The last, the very last,
So richly, brightly, dazzlingly yellow.
Perhaps if the sun’s tears would sing
against a white stone …
Such, such a yellow
Is carried lightly ’way up high.
It went away I’m sure
because it wished
to kiss the world good-bye.
For seven weeks I’ve lived in here,
But I have found what I love here.
The dandelions call to me
And the white chestnut branches in the court.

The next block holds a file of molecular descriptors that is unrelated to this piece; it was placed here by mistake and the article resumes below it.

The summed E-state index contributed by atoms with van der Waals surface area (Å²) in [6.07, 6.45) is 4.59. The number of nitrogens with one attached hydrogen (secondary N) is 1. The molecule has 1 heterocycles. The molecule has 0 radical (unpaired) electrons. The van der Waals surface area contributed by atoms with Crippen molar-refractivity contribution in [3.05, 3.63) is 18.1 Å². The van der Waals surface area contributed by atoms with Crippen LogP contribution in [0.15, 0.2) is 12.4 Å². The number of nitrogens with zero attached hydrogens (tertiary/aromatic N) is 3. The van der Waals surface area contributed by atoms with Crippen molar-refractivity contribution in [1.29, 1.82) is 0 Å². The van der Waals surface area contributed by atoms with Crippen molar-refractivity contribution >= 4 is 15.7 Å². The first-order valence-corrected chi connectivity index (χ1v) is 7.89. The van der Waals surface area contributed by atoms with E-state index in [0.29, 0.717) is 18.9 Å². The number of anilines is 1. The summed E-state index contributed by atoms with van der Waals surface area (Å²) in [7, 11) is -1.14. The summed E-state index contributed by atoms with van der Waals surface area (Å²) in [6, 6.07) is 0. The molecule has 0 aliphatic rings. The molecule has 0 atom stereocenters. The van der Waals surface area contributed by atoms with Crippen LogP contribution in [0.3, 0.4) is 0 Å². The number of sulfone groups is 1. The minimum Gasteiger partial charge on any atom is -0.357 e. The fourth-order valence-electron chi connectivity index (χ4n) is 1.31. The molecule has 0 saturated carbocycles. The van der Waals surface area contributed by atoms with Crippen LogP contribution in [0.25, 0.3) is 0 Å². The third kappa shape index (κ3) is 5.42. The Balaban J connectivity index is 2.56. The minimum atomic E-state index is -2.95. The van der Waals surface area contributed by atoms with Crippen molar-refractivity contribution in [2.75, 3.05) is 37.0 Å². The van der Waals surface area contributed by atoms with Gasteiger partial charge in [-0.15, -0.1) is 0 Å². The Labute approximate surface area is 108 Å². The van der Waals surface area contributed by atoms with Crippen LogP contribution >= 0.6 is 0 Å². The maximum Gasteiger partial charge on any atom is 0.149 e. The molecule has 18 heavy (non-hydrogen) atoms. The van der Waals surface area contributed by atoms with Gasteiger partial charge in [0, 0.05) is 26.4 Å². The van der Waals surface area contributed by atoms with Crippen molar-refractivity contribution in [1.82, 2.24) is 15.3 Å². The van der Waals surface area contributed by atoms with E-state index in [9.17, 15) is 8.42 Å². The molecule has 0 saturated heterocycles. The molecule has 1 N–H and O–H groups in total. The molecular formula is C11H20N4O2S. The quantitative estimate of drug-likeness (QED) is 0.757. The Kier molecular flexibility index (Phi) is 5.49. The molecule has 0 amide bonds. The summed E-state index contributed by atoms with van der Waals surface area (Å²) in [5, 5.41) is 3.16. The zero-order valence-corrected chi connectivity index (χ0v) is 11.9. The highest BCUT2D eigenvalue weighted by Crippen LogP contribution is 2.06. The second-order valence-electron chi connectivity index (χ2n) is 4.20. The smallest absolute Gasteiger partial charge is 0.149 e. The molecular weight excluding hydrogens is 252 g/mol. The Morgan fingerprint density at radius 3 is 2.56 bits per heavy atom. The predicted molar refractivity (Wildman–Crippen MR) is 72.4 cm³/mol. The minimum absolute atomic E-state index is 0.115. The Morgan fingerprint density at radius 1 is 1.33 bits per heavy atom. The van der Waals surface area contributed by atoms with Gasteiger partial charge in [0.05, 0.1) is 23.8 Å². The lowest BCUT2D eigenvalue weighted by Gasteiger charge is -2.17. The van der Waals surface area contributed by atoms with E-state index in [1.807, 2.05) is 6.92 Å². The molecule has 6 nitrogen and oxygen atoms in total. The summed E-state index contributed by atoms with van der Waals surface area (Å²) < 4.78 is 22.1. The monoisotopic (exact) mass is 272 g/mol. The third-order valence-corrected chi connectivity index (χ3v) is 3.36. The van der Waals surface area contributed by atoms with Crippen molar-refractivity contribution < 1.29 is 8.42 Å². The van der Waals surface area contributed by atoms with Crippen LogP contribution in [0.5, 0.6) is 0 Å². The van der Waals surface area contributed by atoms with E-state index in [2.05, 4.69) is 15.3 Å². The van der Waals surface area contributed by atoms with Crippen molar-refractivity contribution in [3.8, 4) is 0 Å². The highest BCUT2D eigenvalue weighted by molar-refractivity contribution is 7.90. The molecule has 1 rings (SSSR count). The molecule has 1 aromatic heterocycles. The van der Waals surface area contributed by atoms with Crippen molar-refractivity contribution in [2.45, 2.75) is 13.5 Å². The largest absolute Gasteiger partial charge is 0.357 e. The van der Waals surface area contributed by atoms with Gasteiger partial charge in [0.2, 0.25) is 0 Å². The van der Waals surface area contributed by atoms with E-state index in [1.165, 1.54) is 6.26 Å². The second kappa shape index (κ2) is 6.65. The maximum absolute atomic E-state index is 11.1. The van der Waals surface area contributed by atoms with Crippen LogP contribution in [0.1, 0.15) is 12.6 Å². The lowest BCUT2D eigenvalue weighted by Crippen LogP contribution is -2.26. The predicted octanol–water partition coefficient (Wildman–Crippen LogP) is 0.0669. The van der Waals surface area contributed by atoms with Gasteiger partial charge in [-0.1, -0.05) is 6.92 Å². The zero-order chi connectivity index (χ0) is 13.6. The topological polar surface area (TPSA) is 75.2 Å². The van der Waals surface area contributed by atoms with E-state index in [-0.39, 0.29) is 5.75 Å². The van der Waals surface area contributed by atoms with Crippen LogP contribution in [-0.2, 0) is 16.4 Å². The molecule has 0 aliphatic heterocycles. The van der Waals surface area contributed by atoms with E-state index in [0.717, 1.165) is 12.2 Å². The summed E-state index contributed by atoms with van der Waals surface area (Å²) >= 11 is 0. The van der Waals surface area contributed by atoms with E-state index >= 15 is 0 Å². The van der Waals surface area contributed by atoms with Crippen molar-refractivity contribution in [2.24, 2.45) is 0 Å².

Only I never saw another butterfly.
That butterfly was the last one.
Butterflies don’t live in here,
in the ghetto.
— Pavel Friedmann
Terezín, 4 June 1942
Pavel Friedmann wrote the poem “The Butterfly” in 1942 in the Terezín Ghetto when he was 21. He was murdered in the Auschwitz extermination camp in 1944.
[Research note: original manuscript at the Jewish Museum in Prague: http://collections.jewishmuseum.cz/index.php/Detail/Object/Show/object_id/2131 ]